Daily Archives: May 27, 2015

#ShellNo or #ShellYes: A Debate on Arctic Development

Yesterday, Rep. Charisse Millett, Majority Leader, Alaska House of Representatives, Kshama Sawant, a member of the Seattle City Council, Glen Hiemstra, a Futurist and I debated Shell’s Arctic exploration plans on The Stream, a globally broadcast online program from Aljazeera.

Interestingly, the debate mostly turned into a “Seattle trying to tell Alaska how to do things” discussion.  That never ends well for Seattle.

The background and some related materials are available here.  The full debate — which is about 35 minutes — is at the link above and worth the listen if you are interested in the subject.

Time to complete Gov. Hammond’s vision

Hammond bill signingThe following ran as a My Turn piece in both the online and print editions of the Juneau Empire under the headline “Time to complete Governor Hammond’s vision” (Tuesday, May 12, 2015), as a Community Perspective piece in both the online and print editions of the Fairbanks News-Miner under the same headline (Thursday, May 21, 2015), and as a Commentary in both the online (Friday, May 22, 2015) and print (Saturday, May 23, 2015) editions of the Alaska Dispatch News under the headline “It’s time to use Permanent Fund earnings for government services.”

Former Governor Jay Hammond said this when later describing the reasons he and others created the Permanent Fund:  “I wanted to transform oil wells pumping oil for a finite period into money wells pumping money for infinity.”  Once the money wells were pumping, “[e]ach year one-half of the account’s earnings would be dispersed among Alaska residents …. The other half of the earnings could be used for essential government services.”

The two-sentence constitutional provision establishing the Permanent Fund (Art. 9, Section 15) implements that vision.  The first sentence locks away the “the principal” of the Permanent Fund, creating the “money wells pumping money for infinity.”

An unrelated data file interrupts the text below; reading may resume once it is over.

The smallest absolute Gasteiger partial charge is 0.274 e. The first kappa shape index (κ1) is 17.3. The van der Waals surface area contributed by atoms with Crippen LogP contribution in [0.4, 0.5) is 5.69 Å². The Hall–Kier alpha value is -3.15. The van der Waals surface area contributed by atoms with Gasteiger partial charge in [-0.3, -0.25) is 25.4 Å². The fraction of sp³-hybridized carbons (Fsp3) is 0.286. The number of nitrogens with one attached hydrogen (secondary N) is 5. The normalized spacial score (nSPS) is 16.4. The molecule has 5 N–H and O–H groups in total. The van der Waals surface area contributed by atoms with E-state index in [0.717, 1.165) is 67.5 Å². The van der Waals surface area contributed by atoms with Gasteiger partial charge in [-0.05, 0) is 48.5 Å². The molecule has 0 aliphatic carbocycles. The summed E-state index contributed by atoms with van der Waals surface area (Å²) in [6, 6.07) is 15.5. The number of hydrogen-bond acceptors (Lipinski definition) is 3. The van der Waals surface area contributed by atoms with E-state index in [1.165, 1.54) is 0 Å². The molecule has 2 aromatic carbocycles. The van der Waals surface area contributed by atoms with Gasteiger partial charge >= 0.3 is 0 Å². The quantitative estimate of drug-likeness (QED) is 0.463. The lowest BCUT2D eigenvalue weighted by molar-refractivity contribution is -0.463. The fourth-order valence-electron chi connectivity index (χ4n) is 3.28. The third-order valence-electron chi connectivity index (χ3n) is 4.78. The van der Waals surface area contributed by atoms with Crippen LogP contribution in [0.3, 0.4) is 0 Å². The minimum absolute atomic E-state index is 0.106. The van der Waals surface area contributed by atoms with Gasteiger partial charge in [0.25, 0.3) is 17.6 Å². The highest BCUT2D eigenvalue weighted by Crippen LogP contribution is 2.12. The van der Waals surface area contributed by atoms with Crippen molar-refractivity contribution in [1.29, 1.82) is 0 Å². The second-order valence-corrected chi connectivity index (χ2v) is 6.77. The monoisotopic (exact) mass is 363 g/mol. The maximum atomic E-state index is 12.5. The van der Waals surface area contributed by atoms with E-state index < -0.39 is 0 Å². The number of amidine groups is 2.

The second sentence provides the vehicle for using the resulting “production,” by directing that “[a]ll income from the permanent fund shall be deposited in the general fund unless otherwise provided by law.” Four years after voters established the Permanent Fund the legislature solidified the direction, providing that that the income stream is to be used for three purposes:  to pay dividends, to protect the principal from inflation and to fund a reserve account, available when needed to pay for essential government services. Continue reading

Alaska’s Budget: Status, Background and Where We Are Headed Next

Earlier this month I was asked to make a presentation at the Annual Meeting of the Alaska Republican Assembly on the current state of Alaska’s budget.  A video of a portion of the presentation is at the top; the slidedeck I used below it.

Toward the end of the videotaped portion I was asked “if I were King” how I would deal with the resolving the current (FY 2016) budget stalemate.  The answer begins at 39:45 of the video.

Alaska’s Fiscal Challenge: How deep, how long, potential solutions and what they mean for Anchorage

Last month, Joe Riggs, a member of the Anchorage Mayor’s Budget Advisory Commission, and I were asked to make a presentation to the Commission on the current state of the Alaska state budget and the potential implications for the Municipality’s budget.

The conclusion?  Continuing reductions in state support, and, potentially, encroachment on the Municipality’s revenue options.  In other words, squeezed from both ends.

The slide deck we used is at the link above, or available here.